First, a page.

East Franklin residents look for help on road repairs
Members of the Franklin County Commission met with local citizens of the East Franklin Community at East Franklin Junior High Thursday evening to discuss the condition of certain area roads and the ongoing efforts by the county to get them fixed.
The roads in question are in a state of disrepair because of the tornado that came through April 27, 2011. The storm itself caused some damage, but the cleanup effort after the weather event took a greater toll on the infrastructure in the community.
Probate Judge Barry Moore, Northwest Alabama Council of Local Governments (NACOLG) representative Kenneth Brooks and County Engineer David Palmer spoke to the concerned citizens about the process of securing funds to get the much-needed repair work done.
The County Commission is seeking around $2 million of the available funds to get the repair work done.
“These roads are only going to apply to those in the path of the tornado,” Moore said. “Any road outside of the path of the tornado will be disqualified.
“If we go in there and pave a road that’s outside of the tornado path, they will come back and check, and I am too young to go to jail.”
The Alabama/U.S. Department of Housing and Urban Development (HUD) awarded money to different areas affected by the April 27, 2011, tornadoes in a previous grant, but a second contribution has been announced to continue filling the need for repair funds across the six counties affected by the weather.
Franklin County received a portion of the first grant, but not enough to complete all of the projects that arose after April 27. Since HUD has announced a second Community Development Block Grant (CDBG grant), the County Commission is doing what it can to secure a portion of the new funds to complete the necessary projects.
“The county does not have the money to fix these roads, but this grant can be used and does not have to be matched by the county,” Moore said.
There are 18 to 19 miles of road in question in East Franklin. The CDBG grant will be $25 million, but that money must be split between the six affected counties.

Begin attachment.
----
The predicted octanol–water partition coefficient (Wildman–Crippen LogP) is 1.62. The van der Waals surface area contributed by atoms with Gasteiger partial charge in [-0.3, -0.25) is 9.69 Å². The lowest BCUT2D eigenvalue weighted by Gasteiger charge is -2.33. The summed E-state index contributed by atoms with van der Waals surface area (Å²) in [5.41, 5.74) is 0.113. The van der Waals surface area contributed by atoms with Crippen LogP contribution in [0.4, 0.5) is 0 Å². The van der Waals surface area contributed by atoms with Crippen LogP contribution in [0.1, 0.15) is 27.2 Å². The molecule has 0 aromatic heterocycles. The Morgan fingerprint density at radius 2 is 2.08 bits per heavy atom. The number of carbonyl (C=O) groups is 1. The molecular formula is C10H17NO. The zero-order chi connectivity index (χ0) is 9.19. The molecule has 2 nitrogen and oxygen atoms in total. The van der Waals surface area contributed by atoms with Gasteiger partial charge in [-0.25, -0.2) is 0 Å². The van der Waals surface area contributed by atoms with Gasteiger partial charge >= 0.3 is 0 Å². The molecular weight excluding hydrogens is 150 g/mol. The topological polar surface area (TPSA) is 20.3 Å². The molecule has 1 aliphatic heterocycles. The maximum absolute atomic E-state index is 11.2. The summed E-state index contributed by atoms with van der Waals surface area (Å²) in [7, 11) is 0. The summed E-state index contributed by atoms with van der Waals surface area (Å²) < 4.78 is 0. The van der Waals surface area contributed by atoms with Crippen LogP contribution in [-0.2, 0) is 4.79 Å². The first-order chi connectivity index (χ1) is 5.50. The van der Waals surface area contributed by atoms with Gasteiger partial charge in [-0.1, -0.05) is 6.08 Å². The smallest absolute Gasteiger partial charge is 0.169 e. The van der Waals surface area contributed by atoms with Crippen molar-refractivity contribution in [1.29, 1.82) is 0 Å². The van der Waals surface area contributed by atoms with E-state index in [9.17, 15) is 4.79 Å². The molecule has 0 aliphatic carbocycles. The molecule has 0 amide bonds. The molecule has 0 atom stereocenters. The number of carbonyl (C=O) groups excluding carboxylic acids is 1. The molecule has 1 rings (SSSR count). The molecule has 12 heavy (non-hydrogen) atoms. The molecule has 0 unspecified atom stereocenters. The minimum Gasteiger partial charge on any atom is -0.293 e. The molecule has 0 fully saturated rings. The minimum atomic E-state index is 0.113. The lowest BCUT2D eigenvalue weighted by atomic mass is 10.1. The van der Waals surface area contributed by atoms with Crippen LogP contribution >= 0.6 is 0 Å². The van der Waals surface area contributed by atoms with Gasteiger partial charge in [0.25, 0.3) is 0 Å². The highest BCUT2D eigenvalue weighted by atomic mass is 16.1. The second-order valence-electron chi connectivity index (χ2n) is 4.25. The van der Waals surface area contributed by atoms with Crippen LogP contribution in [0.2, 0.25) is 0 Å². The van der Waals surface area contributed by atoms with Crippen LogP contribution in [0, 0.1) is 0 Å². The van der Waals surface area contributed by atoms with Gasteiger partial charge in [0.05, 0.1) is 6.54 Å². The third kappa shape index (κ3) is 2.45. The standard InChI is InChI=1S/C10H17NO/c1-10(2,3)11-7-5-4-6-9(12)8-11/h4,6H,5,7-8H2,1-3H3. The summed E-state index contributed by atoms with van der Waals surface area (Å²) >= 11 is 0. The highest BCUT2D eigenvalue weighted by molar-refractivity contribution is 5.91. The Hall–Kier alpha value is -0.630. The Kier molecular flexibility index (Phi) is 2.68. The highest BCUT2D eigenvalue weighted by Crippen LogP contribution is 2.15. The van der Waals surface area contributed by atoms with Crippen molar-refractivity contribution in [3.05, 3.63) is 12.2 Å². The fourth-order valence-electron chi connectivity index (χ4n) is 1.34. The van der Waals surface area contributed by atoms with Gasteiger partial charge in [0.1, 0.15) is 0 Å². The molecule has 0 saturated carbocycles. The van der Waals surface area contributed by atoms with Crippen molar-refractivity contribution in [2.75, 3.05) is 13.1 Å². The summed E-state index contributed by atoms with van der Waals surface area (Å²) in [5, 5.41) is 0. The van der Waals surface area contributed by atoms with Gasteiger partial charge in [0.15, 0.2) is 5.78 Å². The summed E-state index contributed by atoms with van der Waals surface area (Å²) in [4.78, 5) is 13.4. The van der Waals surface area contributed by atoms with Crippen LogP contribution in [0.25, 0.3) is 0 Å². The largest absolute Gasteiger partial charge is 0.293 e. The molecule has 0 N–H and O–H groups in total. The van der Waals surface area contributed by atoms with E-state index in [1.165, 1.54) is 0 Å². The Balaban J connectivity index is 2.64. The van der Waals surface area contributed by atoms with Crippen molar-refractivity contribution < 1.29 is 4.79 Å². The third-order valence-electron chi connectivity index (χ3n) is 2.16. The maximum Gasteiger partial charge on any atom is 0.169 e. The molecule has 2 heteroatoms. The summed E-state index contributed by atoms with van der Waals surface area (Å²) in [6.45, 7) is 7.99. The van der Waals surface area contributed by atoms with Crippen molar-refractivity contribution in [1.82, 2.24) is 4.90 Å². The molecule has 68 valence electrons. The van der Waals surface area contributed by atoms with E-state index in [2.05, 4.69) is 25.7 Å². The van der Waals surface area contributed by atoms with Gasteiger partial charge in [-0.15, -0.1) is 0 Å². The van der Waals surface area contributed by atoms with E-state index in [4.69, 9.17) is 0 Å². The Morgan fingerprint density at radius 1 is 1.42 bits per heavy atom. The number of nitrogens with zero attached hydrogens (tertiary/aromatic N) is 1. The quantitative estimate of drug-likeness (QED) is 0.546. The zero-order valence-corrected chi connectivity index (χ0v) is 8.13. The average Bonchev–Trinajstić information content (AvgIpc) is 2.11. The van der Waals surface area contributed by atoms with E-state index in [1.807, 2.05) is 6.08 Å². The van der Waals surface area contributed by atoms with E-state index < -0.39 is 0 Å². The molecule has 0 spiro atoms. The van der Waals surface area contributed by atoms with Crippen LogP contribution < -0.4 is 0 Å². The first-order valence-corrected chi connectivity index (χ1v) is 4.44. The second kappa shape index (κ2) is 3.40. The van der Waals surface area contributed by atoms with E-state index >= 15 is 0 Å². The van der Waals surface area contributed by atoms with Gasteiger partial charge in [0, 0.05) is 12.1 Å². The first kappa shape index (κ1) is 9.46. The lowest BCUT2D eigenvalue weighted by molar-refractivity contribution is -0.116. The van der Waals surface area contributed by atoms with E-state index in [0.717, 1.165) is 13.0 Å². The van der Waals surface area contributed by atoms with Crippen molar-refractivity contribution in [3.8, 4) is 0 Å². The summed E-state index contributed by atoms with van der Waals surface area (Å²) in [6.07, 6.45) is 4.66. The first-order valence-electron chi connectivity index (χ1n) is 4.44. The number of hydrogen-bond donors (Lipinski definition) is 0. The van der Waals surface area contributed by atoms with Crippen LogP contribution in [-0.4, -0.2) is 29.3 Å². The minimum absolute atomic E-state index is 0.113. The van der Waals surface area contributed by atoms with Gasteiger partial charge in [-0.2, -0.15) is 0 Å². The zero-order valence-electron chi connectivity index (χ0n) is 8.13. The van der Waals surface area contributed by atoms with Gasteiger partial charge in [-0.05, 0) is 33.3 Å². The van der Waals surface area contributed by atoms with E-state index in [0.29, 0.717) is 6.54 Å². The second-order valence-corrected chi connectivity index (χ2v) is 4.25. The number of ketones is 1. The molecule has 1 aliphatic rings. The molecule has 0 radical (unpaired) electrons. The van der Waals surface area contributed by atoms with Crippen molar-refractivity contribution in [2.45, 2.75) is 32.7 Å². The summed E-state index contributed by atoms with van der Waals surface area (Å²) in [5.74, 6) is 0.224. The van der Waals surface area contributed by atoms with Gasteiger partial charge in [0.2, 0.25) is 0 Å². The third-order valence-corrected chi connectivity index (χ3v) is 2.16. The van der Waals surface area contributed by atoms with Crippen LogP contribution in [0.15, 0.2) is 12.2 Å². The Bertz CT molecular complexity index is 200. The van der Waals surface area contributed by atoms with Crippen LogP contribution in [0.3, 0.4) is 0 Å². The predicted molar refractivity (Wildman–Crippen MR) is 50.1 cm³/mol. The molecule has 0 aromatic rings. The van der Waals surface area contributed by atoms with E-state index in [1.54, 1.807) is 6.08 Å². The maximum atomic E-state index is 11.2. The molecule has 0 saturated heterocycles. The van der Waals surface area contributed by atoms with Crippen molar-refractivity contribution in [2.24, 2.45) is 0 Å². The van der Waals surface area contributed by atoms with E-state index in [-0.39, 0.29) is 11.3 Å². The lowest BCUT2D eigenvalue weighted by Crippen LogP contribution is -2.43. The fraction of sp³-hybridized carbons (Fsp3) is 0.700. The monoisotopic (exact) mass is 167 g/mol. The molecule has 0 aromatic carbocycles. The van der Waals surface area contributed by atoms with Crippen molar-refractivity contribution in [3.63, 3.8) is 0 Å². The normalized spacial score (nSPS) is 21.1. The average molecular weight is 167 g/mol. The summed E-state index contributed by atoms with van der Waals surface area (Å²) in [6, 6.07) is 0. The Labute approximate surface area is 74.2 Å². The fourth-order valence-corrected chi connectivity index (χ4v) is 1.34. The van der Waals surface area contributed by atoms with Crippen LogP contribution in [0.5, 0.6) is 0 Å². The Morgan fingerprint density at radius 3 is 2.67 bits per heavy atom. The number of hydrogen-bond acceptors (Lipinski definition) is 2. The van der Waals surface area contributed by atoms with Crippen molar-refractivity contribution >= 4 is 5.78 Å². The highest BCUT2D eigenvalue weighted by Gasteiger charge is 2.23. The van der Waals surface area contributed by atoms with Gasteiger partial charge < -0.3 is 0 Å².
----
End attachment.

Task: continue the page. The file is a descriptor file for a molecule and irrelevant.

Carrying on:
“The state does not have to put any ratio of that money into these two counties, so it is a very competitive process,” Brooks said, referring to Franklin and Marion counties.
Not only is the process very competitive, but time consuming as well.
“It’s not a simple three or four page application that you finish and turn in,” Moore said. “It takes weeks and a lot of long hours to get everything we need in there.”
“These things can take a lot of time to come through,” Brooks said. “By law these monies have to be spent within two years.
“I know that sounds like a long time to get things done, but in government that’s the speed of light.”
According to Palmer, the County Commission has tried to get the money to fix these road problems in the past. Completing road work has become increasingly more difficult during Palmer’s tenure, as budget constraints have made his work force drop from 45 people to a current total of 18.
That means there are only 18 people available to upkeep 850 miles of road and 300 bridges, according to Palmer.
“We tried immediately after the storm to get FEMA money,” he said. “We road the roads with FEMA personnel and we discussed how our roads had been damaged, not by the storms but by the cleanup process.
“These roads were not in the best of shape before the storm, but afterwards it put these roads in such a condition that we can’t do anything with them.
“When the first round of grant money came through we tried to get some of it, but we were unsuccessful. Some other projects were deemed more important.
“It’s very difficult to get this kind of money for roadwork, but this is a special circumstance. I am ever the optimist, but I believe we have a good shot at getting this money.”